A Yantra is not just the residing seat of a devatA; it is the devatA itself. It is not just a representation, or a copy. It is not a substitute for the devatA. It is the devatA itself. It is the presentation of the devatA and not a re-presentation. More so in the case of ambaal. For, Her Divine Presence is very special in Her Yantra. It is because of this that ambaal-pUjA is mostly done to Her Yantra than to Her most beautiful physical form.
[At this point, Ra Ganapathi, (the Boswell of Paramacharya),
adds the following note:
Usually we talk greatly of the ‘name’ and ‘form’ of devatAs.
But generally, in the case of feminine deities,
the ‘name’ takes a lesser role. And in the case of ShrI Vidya mantras,
the name is not there at all. Only the seed syllables are dominant.
Again, though the devatA of Shri Vidya, namely Tripurasundari,
is as shown by her name itself of very beautiful form,
instead of the worship of her form
This question was asked of the Paramacharya .
He expressed concurrence with the above statement
and joined in expressing his own astonishment that this is so.
But he did not choose to give any explanation. ]
In addition to the two natural locations for Her, namely, the Ocean of Nectar and the Meru peak, one should add Her Yantram as another place of Her permanent residence. No, no, I just committed two errors. The Shri Chakra is not just Her residence. The Shri Chakra is Herself ! This was the first error. The second one is that the Shri Chakra is not like the Ocean of Nectar or the Meru peak where She is said to reside. Even in those two places, She resides only in the ShriChakra, though now magnified million times.
When She is in the Meru peak, the AvaraNas are piled up peak upon peak in a three-dimensional manner. It will be in the form of an upright cone. Such a three dimensional configuration of Shri Chakra is called ‘Meru-prastAram’. People call it just ‘Meru’ colloquially. When the Chakra is two dimensional it is said to be ‘bhU-prastAram’. A mixture of the two, where the beginning AvaraNas rise higher and higher, but later the latter AvaraNas are all in the same plane, is called ‘ardha-Meru’ (ardha means ‘semi’). A pUrNa-Meru is that which has all the AvaraNas in the Meru-prastara style. In our Mutt at Kanchipuram and in Tiruvidaimarudur MukAmbal sannadhi, what you find is pUrNa-Meru. In Mangadu it is ardha-meru. In the Kamakoshtam at Kanchipuram it is bhU-prastAram.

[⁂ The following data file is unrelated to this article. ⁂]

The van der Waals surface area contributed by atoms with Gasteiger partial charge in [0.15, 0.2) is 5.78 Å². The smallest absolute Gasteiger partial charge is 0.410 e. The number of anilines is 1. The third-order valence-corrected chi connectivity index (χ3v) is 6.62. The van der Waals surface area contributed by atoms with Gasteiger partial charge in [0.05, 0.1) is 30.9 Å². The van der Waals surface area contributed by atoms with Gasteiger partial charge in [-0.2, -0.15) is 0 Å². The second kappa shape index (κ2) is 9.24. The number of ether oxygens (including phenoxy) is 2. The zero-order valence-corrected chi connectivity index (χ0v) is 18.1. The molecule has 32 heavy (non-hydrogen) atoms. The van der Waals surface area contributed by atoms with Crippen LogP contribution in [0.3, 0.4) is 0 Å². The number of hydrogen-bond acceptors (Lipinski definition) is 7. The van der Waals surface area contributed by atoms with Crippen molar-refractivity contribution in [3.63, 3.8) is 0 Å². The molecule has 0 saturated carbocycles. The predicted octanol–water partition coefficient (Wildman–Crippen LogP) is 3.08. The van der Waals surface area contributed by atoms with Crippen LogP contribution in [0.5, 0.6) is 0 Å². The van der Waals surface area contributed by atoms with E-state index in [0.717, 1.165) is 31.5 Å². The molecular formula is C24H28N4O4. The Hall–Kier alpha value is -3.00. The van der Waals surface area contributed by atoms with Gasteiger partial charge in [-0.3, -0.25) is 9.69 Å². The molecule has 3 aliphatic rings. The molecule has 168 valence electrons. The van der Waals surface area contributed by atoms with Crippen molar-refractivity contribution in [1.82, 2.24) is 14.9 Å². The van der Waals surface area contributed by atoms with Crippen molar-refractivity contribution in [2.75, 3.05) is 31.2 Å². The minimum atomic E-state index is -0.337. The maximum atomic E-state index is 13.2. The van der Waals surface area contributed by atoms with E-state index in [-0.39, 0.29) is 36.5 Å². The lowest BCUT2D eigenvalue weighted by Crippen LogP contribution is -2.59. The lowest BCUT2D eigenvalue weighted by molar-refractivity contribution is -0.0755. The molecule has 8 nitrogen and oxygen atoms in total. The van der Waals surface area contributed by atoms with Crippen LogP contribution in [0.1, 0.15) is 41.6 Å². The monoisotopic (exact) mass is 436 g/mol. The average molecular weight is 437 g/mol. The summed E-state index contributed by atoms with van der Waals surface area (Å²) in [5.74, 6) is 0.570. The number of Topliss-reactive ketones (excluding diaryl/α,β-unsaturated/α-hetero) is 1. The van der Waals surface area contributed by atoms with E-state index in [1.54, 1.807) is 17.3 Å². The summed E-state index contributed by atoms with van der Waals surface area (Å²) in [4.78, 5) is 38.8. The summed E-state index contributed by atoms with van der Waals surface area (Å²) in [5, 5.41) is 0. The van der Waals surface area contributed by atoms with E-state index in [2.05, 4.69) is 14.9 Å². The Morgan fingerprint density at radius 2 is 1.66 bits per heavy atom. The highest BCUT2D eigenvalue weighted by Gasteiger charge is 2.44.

The Shri Chakra, ShrI VidyA, ShrI MatA, ShrI puram all pertain to the devI, the Mother Goddess, LalitA-tripurasundari. The prefix ShrI is the prefix usually given for respect and has no extra connotation of Lakshmi, the Goddess of Prosperity and Wealth. The Chakras and the mantras associated with other devatAs are distinguished by by their name itself carrying the name of the devatA – as in, Shiva-Chakram, Sudarshana-Yantram, ShhaDakshhara-Chakram, etc. Only in the case of LalitA-tripurasundari, the Chakram, the Yantram are known as The Chakram, TheYantram, The Mantram.
The Shri Chakram depicts the advaitic identity of Shiva and Shakti. That is why the two kinds of Chakras of Shiva and Shakti are intertwined. The (four) triangles with the apex upward are known as Shiva cakras and the (five) triangles with apex downward are known as Shakti Chakras. The angles at which these interesect, the lotus petals on the outer corridors, the circular lines, the square design at the outermost, all have specific prescriptions; these are given in Shloka 11.
All this is not to be read or studied like reading fiction or for acadmeic interest. They have to be seriously learnt straight from a Guru. They have to be preserved as such. I did not want to omit them completely and therefore I just touched upon these. But don’t take them lightly !
(Digest of pp.898-903 of Deivathin Kural, 6th volume, 4th imprn.)
Shloka 12 talks about the extraordinary beauty and charm of the Devi. With a poetic excellence it says: “Much has been said in detail and with precision about Your Yantra – the lines, the planes, the circles and the squares. But to describe You and Your physical feature excellences, it doesn’t seem to be possible. No poet has ever succeeded in that task!”.